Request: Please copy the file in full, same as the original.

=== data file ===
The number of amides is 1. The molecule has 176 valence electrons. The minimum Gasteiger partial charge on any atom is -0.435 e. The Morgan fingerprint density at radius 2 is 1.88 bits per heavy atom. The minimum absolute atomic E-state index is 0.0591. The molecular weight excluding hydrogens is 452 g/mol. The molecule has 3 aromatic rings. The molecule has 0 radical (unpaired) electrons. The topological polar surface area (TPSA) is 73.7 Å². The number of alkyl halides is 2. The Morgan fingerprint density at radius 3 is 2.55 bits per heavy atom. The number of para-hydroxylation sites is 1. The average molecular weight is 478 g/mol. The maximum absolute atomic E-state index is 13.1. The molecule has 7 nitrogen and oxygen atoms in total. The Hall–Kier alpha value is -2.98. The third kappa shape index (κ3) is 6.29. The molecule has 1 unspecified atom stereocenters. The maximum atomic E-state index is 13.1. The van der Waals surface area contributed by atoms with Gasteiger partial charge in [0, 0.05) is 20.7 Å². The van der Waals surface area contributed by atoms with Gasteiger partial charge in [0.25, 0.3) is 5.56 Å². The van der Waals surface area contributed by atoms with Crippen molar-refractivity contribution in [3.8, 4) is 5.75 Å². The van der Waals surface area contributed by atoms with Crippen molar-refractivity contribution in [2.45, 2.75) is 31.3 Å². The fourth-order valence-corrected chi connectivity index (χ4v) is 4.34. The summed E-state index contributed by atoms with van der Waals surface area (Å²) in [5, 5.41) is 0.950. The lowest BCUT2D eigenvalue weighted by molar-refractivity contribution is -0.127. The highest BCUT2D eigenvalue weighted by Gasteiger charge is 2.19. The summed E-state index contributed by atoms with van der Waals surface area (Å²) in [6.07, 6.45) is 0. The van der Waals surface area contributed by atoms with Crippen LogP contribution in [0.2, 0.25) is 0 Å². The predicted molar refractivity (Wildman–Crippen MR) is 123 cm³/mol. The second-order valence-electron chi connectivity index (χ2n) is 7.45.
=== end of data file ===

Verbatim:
The number of amides is 1. The molecule has 176 valence electrons. The minimum Gasteiger partial charge on any atom is -0.435 e. The Morgan fingerprint density at radius 2 is 1.88 bits per heavy atom. The minimum absolute atomic E-state index is 0.0591. The molecular weight excluding hydrogens is 452 g/mol. The molecule has 3 aromatic rings. The molecule has 0 radical (unpaired) electrons. The topological polar surface area (TPSA) is 73.7 Å². The number of alkyl halides is 2. The Morgan fingerprint density at radius 3 is 2.55 bits per heavy atom. The number of para-hydroxylation sites is 1. The average molecular weight is 478 g/mol. The maximum absolute atomic E-state index is 13.1. The molecule has 7 nitrogen and oxygen atoms in total. The Hall–Kier alpha value is -2.98. The third kappa shape index (κ3) is 6.29. The molecule has 1 unspecified atom stereocenters. The maximum atomic E-state index is 13.1. The van der Waals surface area contributed by atoms with Gasteiger partial charge in [0, 0.05) is 20.7 Å². The van der Waals surface area contributed by atoms with Gasteiger partial charge in [0.25, 0.3) is 5.56 Å². The van der Waals surface area contributed by atoms with Crippen molar-refractivity contribution in [3.8, 4) is 5.75 Å². The van der Waals surface area contributed by atoms with Crippen molar-refractivity contribution in [2.45, 2.75) is 31.3 Å². The fourth-order valence-corrected chi connectivity index (χ4v) is 4.34. The summed E-state index contributed by atoms with van der Waals surface area (Å²) in [5, 5.41) is 0.950. The lowest BCUT2D eigenvalue weighted by molar-refractivity contribution is -0.127. The highest BCUT2D eigenvalue weighted by Gasteiger charge is 2.19. The summed E-state index contributed by atoms with van der Waals surface area (Å²) in [6.07, 6.45) is 0. The van der Waals surface area contributed by atoms with Crippen LogP contribution in [0.2, 0.25) is 0 Å². The predicted molar refractivity (Wildman–Crippen MR) is 123 cm³/mol. The second-order valence-electron chi connectivity index (χ2n) is 7.45.